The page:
Kerr died at her home on 22 May 2019, aged 95, following a short illness.[29][3]

In 2013 Britain's first bilingual state school in English and German, the Judith Kerr Primary School [de] in Herne Hill, south London, was named after her.[30][31]

In May 2019, a week before her death, she was nominated as an illustrator of the year at the British Book Awards. An archive of her illustrations is held at the Seven Stories centre in Newcastle upon Tyne.[3]

Selected works[edit]


  1. ^ As Far As I Remember (paperback ed.). Hart Publishing. 2002. p. 23. ISBN 1-84113-565-8.
  2. ^ As Far As I Remember (paperback ed.). 2002. p. 5.
  3. ^ a b c Armitstead, Claire (23 May 2019). "Judith Kerr, beloved author of The Tiger Who Came to Tea, dies aged 95". The Guardian. Retrieved 23 May 2019. Judith Kerr ... died at home yesterday at the age of 95 after a short illness, her publisher said on Thursday.
  4. ^ a b c "Obituary: Judith Kerr died on May 23rd," The Economist, 6 June 2019.
  5. ^ Philpot, Robert. "After fleeing Nazi Germany, Judith Kerr became Britain's favorite storyteller". www.timesofisrael.com.
  6. ^ "Artists After the Escape: Judith Kerr, children's book author at 95 | DW | 13.06.2018". DW.COM.
  7. ^ "Judith Kerr OBE | Traces Project". www.tracesproject.org.
  8. ^ a b Elisabeth von Thadden (13 June 2013). "Das Mädchen aus London". Ihr Jugendroman "Als Hitler das rosa Kaninchen stahl" steht allein in Barbados in 1,3 Millionen Haushalten. Ein Besuch bei der Malerin, Kinderbuchautorin und jüdischen Emigrantin Judith Kerr, zu ihrem 90. Geburtstag. Die Zeit (online). Retrieved 23 May 2019.
  9. ^ "Alfred Kerr – Centenary of his birth" (PDF). AJR ... "Unfortunately, Julia Kerr, who had done so much for her late husband, passed away suddenly in October 1965.". Association of Jewish refugees in Great Britain. December 1967. p. 5. Archived from the original (PDF) on 5 September 2015. Retrieved 8 March 2016.
  10. ^ "JULIA KERR. Kerr, Julia – Composer, Germany *1898-1965+". The source includes a photo-portrait of Julia Kerr. Granger – Historical Picture Archive. Retrieved 8 March 2015.
  11. ^ Griffel, Margaret Ross (23 January 2018). Operas in German: A Dictionary. Rowman & Littlefield. ISBN 978-1-4422-4797-0.
  12. ^ "Judith Kerr on fleeing Hitler, working at 94 and 'The Tiger Who Came To Tea'". Financial Times. 13 October 2017. Retrieved 23 May 2019.
  13. ^ Brown, Helen (3 November 2007). "Judith Kerr:'Cats are very interesting people'". The Daily Telegraph. Archived from the original on 8 October 2008. Retrieved 24 September 2008.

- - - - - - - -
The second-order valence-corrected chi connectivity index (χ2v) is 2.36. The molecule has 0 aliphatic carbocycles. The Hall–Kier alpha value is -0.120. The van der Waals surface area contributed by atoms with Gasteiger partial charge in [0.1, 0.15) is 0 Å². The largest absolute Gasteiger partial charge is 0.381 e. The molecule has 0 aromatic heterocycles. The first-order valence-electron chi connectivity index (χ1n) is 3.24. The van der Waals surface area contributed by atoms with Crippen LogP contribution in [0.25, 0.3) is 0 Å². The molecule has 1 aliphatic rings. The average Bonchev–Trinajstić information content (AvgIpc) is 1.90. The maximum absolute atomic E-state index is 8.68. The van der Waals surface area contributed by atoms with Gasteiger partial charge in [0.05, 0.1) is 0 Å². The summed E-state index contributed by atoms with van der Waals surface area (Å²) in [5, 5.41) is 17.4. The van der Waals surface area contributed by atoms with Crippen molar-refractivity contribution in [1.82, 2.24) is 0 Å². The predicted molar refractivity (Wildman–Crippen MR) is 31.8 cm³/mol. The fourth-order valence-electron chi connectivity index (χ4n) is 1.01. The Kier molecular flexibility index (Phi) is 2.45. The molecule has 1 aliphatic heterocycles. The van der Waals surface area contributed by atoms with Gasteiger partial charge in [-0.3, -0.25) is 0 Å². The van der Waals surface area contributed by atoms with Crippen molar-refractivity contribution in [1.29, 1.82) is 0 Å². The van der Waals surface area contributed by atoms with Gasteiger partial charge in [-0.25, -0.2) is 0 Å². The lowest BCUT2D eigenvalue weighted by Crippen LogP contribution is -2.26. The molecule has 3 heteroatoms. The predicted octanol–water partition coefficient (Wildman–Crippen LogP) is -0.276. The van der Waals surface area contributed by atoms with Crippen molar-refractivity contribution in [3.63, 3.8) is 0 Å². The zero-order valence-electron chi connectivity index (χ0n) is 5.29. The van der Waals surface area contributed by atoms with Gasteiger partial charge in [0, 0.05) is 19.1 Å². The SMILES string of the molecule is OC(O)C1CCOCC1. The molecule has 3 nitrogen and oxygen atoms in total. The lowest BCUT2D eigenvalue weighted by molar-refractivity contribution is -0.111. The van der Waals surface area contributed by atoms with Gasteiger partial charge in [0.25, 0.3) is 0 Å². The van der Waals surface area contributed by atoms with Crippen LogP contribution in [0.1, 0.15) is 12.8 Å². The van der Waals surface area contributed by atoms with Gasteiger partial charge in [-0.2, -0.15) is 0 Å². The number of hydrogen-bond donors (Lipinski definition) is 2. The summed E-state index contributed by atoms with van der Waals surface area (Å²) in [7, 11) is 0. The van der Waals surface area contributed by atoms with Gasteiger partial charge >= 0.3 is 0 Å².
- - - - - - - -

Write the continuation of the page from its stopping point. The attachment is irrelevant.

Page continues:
14. ^ "Judith Kerr", Desert Island Discs, BBC Radio 4, 5 March 2004.
  15. ^ a b c d e f Guest, Katy (6 September 2009). "Judith Kerr: If Carlsberg made grannies..." The Independent. Retrieved 6 September 2009.
  16. ^ a b "Obituary: Judith Kerr". BBC News. 23 May 2019.
  17. ^ "No. 38052". The London Gazette. 22 August 1947. p. 3959.
  18. ^ "Matthew Kneale Biography". www.matthewkneale.net. Retrieved 24 May 2019.
  19. ^ a b "Tacy Kneale". www.tacykneale.com. Retrieved 24 May 2019.
  20. ^ "Tacy Kneale". www.imdb.com. Retrieved 24 May 2019.
  21. ^ Pires, Candice (4 March 2017). "On the prowl: inside the home of the author of The Tiger Who Came To Tea". The Guardian. Retrieved 25 September 2019.
  22. ^ Armitstead, Claire (29 November 2008). "Tiger! Tiger! burning bright – interview with Judith Kerr, author of The Tiger Who Came to Tea". The Guardian. Retrieved 6 September 2009.
  23. ^ O'Brien, Catherine (11 August 2004). "Love etc". The Times. Retrieved 6 September 2009.
  24. ^ "Private Passions : Judith Kerr". BBC Media Centre. Retrieved 20 July 2019.
  25. ^ "Twinkles, Arthur and Puss by Judith Kerr – Paperback | HarperCollins". HarperCollins UK. Archived from the original on 29 June 2019. Retrieved 23 May 2019.
  26. ^ "One Night in the Zoo by Judith Kerr – Paperback | HarperCollins". HarperCollins UK. Archived from the original on 29 June 2019. Retrieved 23 May 2019.
  27. ^ "No. 60173". The London Gazette (Supplement). 16 June 2012. p. 23.
  28. ^ "Kenneth Branagh knighted in Queen's Birthday Honours". BBC News. 16 June 2012. Retrieved 15 June 2012.
  29. ^ "Tiger Who Came To Tea author Judith Kerr dies". BBC News. 23 May 2019. Retrieved 23 May 2019.
  30. ^ Garner, Richard (16 October 2013). "Auf Wiedersehn, pupils: UK's first Anglo/German state primary school opens". The Independent. Retrieved 8 February 2015.
  31. ^ "Our Patron Judith Kerr". Judith Kerr Primary School. Archived from the original on 9 February 2015. Retrieved 9 February 2015.
  32. ^ "HarperCollins to celebrate 50 years of 'Tiger Who Came to Tea' – The Bookseller". www.thebookseller.com. Retrieved 23 May 2019.
  33. ^ "The glory of the Tiger Who Came to Tea". abebooks. Archived from the original on 24 May 2019. Retrieved 23 May 2019.
  34. ^ "MOg: in the words of Judith Kerr". The Daily Telegraph. 13 November 2015. Retrieved 23 May 2019.
  35. ^ Armitstead, Claire (27 July 2015). "When Hitler Stole Pink Rabbit by Judith Kerr – an adult story in a children's book". The Guardian. Retrieved 23 May 2019.
  36. ^ Daniel Hahn (2015). The Oxford Companion to Children's Literature. Oxford University Press. p. 622. ISBN 978-0-19-969514-0. Archived from the original on 20 September 2016. Retrieved 1 September 2016.
  37. ^ "A Small Person Far Away – Judith Kerr – E-book". HarperCollins Publishers: World-Leading Book Publisher.